UConn's Paige Bueckers 'very close' in recovery from ACL tear

Why the future remains bright for UConn women (1:31)

Nikki Fargas says that despite their loss in the Elite Eight, the Huskies will be a force to be reckoned with next year with the return of star guard Paige Bueckers. (1:31)

STORRS, Conn. -- UConn star Paige Bueckers, the 2020-21 national player of the year, is "very close" to being fully cleared as she makes her way back from an August 2022 ACL tear that sidelined her for her entire junior season.

"I'm feeling really good," Bueckers told reporters at UConn on Wednesday. "I'm just past the 10-month mark [following the injury and surgery]. So I'm definitely starting to see the light at the end of the tunnel and the finishing mark. But there's a long way to go. ACL recoveries take a long time.

Bueckers said she's playing 3-on-3, 2-on-2 and 1-on-1 in individual and team workouts but hasn't been cleared for 5-on-5 work, which she called "the last little benchmark to be fully cleared."

"But I'm in no rush," Bueckers said. "Our whole team and staff is in no rush. We have a lot of time."

Entering her senior season, Bueckers is making her way back from her second significant knee injury in two years. After winning a slew of individual national accolades as a freshman in her only fully healthy collegiate season, she appeared in just 17 games as sophomore after suffering a lateral meniscus tear and tibial plateau fracture, also in her left knee, mid-season.

Bueckers has guided the Huskies to two Final Fours, including the 2022 national title game, where they fell to South Carolina. This past season with Bueckers on the sideline, UConn was stunned by Ohio State in the Sweet 16, snapping the program's unparalleled 14-season streak of consecutive Final Four appearances.

Bueckers wasn't sure exactly what the plan would be for UConn's upcoming European tour in Croatia, Slovenia and Italy in August, adding she "probably could" play in exhibition games there, but she and the team will make a decision after assessing all the pros and cons.

Bueckers said she feels even stronger and in better shape than she was before her injuries, and she is taking better care of her body. She said she knows that it might take some time to get back into full swing on the court, but that won't stop her from having high expectations for herself.

"I want to be the type of player that I was before, pre-injury, but better," Bueckers said. "I have those expectations for myself, so that's where I want to be."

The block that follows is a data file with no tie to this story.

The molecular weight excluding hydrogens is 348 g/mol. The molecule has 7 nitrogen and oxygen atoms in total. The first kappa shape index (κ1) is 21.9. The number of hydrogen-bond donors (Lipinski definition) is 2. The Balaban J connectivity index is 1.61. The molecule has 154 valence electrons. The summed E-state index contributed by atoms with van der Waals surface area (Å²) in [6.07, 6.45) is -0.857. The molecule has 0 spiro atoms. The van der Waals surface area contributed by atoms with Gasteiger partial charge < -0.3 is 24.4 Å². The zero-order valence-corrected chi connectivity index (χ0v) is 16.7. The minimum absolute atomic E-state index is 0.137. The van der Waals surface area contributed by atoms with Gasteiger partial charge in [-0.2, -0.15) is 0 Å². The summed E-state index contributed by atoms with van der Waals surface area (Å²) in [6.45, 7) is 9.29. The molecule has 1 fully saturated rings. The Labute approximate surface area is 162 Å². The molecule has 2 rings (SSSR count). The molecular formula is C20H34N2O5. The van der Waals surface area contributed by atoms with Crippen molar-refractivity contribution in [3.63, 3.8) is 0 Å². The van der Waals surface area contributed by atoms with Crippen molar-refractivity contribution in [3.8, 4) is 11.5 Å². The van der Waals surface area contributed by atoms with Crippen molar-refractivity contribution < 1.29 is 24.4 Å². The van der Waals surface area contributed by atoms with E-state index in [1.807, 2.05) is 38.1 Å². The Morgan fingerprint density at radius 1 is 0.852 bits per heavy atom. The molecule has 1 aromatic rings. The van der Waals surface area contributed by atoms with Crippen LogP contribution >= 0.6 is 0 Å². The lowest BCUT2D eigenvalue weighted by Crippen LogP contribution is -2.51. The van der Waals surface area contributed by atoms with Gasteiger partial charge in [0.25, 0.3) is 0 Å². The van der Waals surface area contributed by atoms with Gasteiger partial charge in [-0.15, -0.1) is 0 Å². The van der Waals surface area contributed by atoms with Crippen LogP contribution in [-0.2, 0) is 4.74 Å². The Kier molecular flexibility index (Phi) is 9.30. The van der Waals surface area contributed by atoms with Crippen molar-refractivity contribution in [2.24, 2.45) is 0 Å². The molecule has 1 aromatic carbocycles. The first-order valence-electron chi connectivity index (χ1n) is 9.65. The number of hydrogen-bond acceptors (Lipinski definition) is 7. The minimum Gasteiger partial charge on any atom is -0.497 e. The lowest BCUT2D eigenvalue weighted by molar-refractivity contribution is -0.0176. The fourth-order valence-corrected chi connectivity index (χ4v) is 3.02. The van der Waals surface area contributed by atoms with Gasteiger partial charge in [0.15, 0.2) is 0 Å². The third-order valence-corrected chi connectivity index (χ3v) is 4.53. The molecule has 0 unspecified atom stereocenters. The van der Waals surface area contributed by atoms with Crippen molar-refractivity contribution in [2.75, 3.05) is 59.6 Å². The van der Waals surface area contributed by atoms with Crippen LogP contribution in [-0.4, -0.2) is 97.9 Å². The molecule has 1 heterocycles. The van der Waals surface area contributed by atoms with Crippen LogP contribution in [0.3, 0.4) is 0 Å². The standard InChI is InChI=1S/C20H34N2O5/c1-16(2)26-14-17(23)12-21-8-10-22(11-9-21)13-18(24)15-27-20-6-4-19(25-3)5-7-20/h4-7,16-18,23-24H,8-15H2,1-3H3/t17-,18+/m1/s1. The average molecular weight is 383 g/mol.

Even outside of Bueckers, the Huskies were devastated by injuries the past two seasons. Fellow former No. 1 recruit Azzi Fudd missed time as a freshman with a foot issue and was sidelined for two separate stints as a sophomore with knee injuries, playing 15 games in all. She came back in time for the Big East and NCAA tournaments but wasn't the version of herself that took the country by storm to begin the season.

"I'm proud of myself for coming back. But when things got harder at the end of the season, I'm not proud of how I responded," Fudd said. "So I think going into next year, that's something that I'll fix. I think holding each other accountable is going to be a big part of our team this upcoming year and so I know that, say my response isn't great, they're going to be there to let me know that I need to fix it."

Having Bueckers and Fudd in the backcourt has drawn plenty of hype as UConn fans have eyed winning the program's first championship since 2016, and 12th overall. Instead, the star duo has played in only 15 games together across two seasons.

After the NCAA tournament, Fudd worked on rehabbing her knee, but she's now out of the brace that she wore to end the season and is nearing full recovery. She has been a full-go during team workouts this month and hopes that no longer being in the brace will help her get her fast-twitch response back.

Fudd said the Sweet 16 loss to Ohio State is still fresh in her mind heading into the 2023-24 campaign. She finished with 14 points on 6-of-17 shooting that game, including 2-for-9 from 3-point range, and had four of UConn's 25 turnovers.

"I still have that feeling of my frustration and anger and all that from the last game," Fudd said. "That still, like, sits with me when I'm on the court. ... And I think that we're all in a different space where we know what we need to do, we know how to hold each other accountable, how we need to prepare to not let that stuff happen again. I think I can speak for the whole team and say that I don't want to feel that ever again."

UConn is No. 2 in ESPN's Way-Too-Early Top 25 rankings, replaced at the top spot by defending champion LSU. The Tigers bring back Final Four Most Outstanding Player Angel Reese and struck gold in the transfer portal by bringing in Louisville's Hailey Van Lith and DePaul's Aneesah Morrow, spurring talk of emerging as a super team.

Bueckers, who along with Fudd is no stranger to facing high expectations, said the Tigers "have the right to talk, and they have the means to back it up because they won, and we haven't won that yet."

"I think we're more trying to earn our respect on the court, and we have to prove it because we haven't really proved anything yet, since I've been here," Bueckers said. "So I think we're just more worried about ourselves and us being ready for that stage and that platform and those types of huge games. We're definitely more inward-focused and just trying to make sure that we're ready for those moments."